King's College London

Research portal

Narrowband-Internet of Things Device-to-Device Simulation: An Open-Sourced Framework

Research output: Contribution to journalArticlepeer-review

Original languageEnglish
Article number1824
Pages (from-to)1-31
Number of pages31
JournalSENSORS
Volume21
Issue number5
DOIs
Accepted/In press24 Feb 2021
Published1 Mar 2021

Bibliographical note

Funding Information: O.A. received salaries from Taif University and the Royal Embassy of Saudi Arabia Cultural Bureau. The first author would like to thank Taif University and the Royal Embassy of Saudi Arabia Cultural Bureau for sponsoring her PhD study. Publisher Copyright: © 2021 by the authors. Licensee MDPI, Basel, Switzerland. Copyright: Copyright 2021 Elsevier B.V., All rights reserved.

Documents

King's Authors

Abstract

Narrowband-Internet of Things (NB-IoT) displays high-quality connectivity underpinned by fifth-generation (5G) networks to cover a wide array of IoT applications. The devices’ development and integration into different smart systems require permanent control, supervision, and the study of power consumption models to determine the performance of the network topology and allow for the measurement of the efficiency of the network topology’s application. This paper reports on an architecture and open-sourced simulation that was developed to study NB-IoT in Device-to-Device (D2D) mode, which includes the Physical (PHY), network, and application layers, as well as a queuing model, the model for uplink and downlink delays, the throughput, the overall NB-IoT D2D network performance, and the energy consumption based on the Low Energy Adaptive Clustering Hierarchy (LEACH) protocol. Our results prove that the suggested framework contributes to a reduction in power consumption, a minimization of queuing delays, a decrease in communication cost, a reduction in inter-cluster collisions, and the prevention of attacks from malicious nodes. Consequently, the framework manages the battery’s State of Charge (SOC), improves the battery’s State of Health (SOH), and maximizes the whole network lifetime. The proposed framework, the code of which has been open-sourced, can be effectively used for scientific research and development purposes to evaluate different parameters and improve the planning of NB-IoT networks.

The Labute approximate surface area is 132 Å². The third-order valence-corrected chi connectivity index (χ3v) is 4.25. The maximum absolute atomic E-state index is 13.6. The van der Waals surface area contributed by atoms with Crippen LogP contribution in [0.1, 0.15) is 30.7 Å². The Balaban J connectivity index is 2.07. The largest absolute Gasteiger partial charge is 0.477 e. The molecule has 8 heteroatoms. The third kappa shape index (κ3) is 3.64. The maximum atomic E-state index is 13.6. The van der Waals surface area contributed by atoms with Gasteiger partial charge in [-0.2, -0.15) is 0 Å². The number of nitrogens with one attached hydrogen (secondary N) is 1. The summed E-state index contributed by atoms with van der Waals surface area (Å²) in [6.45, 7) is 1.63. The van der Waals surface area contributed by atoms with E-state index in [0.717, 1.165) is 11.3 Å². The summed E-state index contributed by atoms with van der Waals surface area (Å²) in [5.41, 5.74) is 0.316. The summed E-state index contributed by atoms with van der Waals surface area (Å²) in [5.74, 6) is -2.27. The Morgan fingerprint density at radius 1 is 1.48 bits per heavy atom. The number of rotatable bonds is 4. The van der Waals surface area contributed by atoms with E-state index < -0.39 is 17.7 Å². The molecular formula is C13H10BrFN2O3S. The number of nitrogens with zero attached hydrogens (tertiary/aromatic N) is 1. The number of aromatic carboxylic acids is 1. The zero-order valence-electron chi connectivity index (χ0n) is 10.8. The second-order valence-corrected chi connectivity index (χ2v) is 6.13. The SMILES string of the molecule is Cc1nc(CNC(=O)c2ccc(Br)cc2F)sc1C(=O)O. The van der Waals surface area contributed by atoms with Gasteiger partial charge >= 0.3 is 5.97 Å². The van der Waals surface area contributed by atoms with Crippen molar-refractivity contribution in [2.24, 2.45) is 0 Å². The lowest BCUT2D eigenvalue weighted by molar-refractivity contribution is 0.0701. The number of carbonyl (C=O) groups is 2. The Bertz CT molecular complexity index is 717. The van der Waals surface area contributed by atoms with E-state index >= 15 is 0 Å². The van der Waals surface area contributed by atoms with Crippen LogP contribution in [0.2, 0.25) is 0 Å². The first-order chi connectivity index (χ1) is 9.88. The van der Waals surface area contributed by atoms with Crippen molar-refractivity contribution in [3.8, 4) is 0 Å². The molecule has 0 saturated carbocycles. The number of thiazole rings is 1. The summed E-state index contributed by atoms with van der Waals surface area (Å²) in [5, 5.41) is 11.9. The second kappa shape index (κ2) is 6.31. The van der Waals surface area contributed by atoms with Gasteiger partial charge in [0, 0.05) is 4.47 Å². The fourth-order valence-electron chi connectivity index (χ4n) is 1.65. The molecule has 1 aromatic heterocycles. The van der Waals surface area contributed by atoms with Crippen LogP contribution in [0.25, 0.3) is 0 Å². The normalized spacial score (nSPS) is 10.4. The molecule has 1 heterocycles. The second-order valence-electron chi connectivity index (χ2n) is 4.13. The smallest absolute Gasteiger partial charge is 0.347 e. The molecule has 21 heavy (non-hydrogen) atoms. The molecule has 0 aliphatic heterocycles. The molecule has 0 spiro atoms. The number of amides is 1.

Download statistics

No data available

View graph of relations

© 2020 King's College London | Strand | London WC2R 2LS | England | United Kingdom | Tel +44 (0)20 7836 5454